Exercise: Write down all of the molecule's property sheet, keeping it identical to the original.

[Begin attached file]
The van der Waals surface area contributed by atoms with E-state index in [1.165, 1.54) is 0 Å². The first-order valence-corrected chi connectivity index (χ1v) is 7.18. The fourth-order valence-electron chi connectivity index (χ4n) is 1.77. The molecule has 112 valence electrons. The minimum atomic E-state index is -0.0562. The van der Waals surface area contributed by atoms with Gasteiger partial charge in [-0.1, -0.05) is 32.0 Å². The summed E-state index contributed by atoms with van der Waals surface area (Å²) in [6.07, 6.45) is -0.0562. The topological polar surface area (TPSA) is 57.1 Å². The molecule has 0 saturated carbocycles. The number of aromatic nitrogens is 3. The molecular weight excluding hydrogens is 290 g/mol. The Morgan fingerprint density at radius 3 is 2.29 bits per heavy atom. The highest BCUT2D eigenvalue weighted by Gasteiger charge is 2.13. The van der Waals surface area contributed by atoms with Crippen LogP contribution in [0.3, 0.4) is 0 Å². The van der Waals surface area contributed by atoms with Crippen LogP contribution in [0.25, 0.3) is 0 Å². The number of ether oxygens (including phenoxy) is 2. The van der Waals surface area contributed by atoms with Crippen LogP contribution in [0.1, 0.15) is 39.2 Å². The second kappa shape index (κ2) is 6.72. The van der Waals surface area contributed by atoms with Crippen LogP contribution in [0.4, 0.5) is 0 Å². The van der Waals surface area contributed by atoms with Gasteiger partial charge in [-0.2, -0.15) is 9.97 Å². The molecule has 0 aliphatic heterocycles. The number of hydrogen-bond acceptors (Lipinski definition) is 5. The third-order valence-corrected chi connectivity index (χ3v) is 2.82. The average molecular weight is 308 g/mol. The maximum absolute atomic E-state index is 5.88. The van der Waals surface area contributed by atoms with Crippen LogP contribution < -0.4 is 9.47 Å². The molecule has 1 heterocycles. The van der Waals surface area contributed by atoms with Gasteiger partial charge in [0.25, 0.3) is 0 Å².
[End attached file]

The van der Waals surface area contributed by atoms with E-state index in [1.165, 1.54) is 0 Å². The first-order valence-corrected chi connectivity index (χ1v) is 7.18. The fourth-order valence-electron chi connectivity index (χ4n) is 1.77. The molecule has 112 valence electrons. The minimum atomic E-state index is -0.0562. The van der Waals surface area contributed by atoms with Gasteiger partial charge in [-0.1, -0.05) is 32.0 Å². The summed E-state index contributed by atoms with van der Waals surface area (Å²) in [6.07, 6.45) is -0.0562. The topological polar surface area (TPSA) is 57.1 Å². The molecule has 0 saturated carbocycles. The number of aromatic nitrogens is 3. The molecular weight excluding hydrogens is 290 g/mol. The Morgan fingerprint density at radius 3 is 2.29 bits per heavy atom. The highest BCUT2D eigenvalue weighted by Gasteiger charge is 2.13. The van der Waals surface area contributed by atoms with Crippen LogP contribution in [0.3, 0.4) is 0 Å². The van der Waals surface area contributed by atoms with Crippen LogP contribution in [0.25, 0.3) is 0 Å². The number of ether oxygens (including phenoxy) is 2. The van der Waals surface area contributed by atoms with Crippen LogP contribution in [0.1, 0.15) is 39.2 Å². The second kappa shape index (κ2) is 6.72. The van der Waals surface area contributed by atoms with Crippen LogP contribution in [0.4, 0.5) is 0 Å². The van der Waals surface area contributed by atoms with Gasteiger partial charge in [-0.2, -0.15) is 9.97 Å². The molecule has 0 aliphatic heterocycles. The number of hydrogen-bond acceptors (Lipinski definition) is 5. The third-order valence-corrected chi connectivity index (χ3v) is 2.82. The average molecular weight is 308 g/mol. The maximum absolute atomic E-state index is 5.88. The van der Waals surface area contributed by atoms with Crippen LogP contribution < -0.4 is 9.47 Å². The molecule has 1 heterocycles. The van der Waals surface area contributed by atoms with Gasteiger partial charge in [0.25, 0.3) is 0 Å².